Officials of Facebook have announced that they will be expanding the company’s future data center in New Mexico. The expansion of the data center to be located on the outskirts of Albuquerque will consist of an additional building with 460,000 square feet of space. This will bring the total square footage of the building to 980,000. The expansion is expected to create additional jobs and keep workers employed for longer.
“Building one will be live and serving traffic in late 2018, and now with a second building, we expect to keep construction crews busy until 2020. At peak, we project 1,000 construction workers will be on site daily,” KC Timmons, a Facebook data center operations executive said in a statement.
The development is good news for the state of New Mexico which has suffered a budget crisis partly stemming from a natural gas and oil sector downturn. New Mexico has also been struggling with a high unemployment rate. Business owners and state officials are consequently positioning themselves to benefit from the windfall arising from the construction phase of the data center and also once it becomes operational next year. In order to guard against the natural gas and oil sector volatility, there is push for more incentives aimed at luring more high-tech players into the state.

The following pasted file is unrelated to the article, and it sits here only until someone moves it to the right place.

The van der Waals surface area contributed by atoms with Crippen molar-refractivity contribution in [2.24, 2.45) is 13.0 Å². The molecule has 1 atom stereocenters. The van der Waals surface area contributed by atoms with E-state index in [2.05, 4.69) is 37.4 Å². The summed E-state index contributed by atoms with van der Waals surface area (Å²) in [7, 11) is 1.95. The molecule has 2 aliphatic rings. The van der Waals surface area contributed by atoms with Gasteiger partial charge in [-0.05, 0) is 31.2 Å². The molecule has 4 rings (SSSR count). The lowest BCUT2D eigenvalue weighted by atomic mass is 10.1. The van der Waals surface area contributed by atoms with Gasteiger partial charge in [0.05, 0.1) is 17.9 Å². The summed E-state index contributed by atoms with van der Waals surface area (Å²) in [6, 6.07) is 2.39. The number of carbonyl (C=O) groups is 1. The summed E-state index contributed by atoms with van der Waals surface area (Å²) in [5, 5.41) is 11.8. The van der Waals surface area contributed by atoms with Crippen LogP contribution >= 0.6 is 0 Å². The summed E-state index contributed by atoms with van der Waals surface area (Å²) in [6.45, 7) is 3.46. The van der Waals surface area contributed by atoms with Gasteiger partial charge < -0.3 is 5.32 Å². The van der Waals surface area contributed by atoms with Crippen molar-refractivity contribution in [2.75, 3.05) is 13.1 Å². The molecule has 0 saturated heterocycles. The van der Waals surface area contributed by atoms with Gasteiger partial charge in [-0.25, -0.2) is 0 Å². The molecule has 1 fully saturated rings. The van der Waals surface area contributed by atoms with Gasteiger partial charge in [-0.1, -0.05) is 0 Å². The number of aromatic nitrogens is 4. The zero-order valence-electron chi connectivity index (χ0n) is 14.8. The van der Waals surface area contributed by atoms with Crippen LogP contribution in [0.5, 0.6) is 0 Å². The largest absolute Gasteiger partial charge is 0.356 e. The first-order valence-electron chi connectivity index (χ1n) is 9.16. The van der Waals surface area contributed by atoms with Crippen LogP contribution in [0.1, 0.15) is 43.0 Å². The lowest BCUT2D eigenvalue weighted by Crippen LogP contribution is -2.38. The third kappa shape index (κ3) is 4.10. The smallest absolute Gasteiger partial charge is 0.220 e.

Breaking of the ground for the first building took place last year in October. While the first building will go live next year, the second building is not expected to be complete until after 2020. So far the number of work hours logged totals over 280,000. The amount of dirt that has been moved is estimated to be more than 3,000,000 cubic yards while the amount of concrete that has been poured amounts to over 30,000 cubic yards.
Lobbying for Facebook’s newest data center to be located in New Mexico started in August 2015 when state Governor Susana Martinez visited Facebook headquarters in California with a view of promoting her state. Eventually New Mexico was picked after beating Utah in a bidding war.
Among the incentives Facebook was provided with included reprieve from property taxes for a period of three decades. However, Facebook would have to make annual payments which would start at $50,000 but never exceed half a million dollars. New Mexico also promised Facebook industrial revenue bonds worth billions of dollars. The state stands to gain tax revenue amounting to approximately $75 million.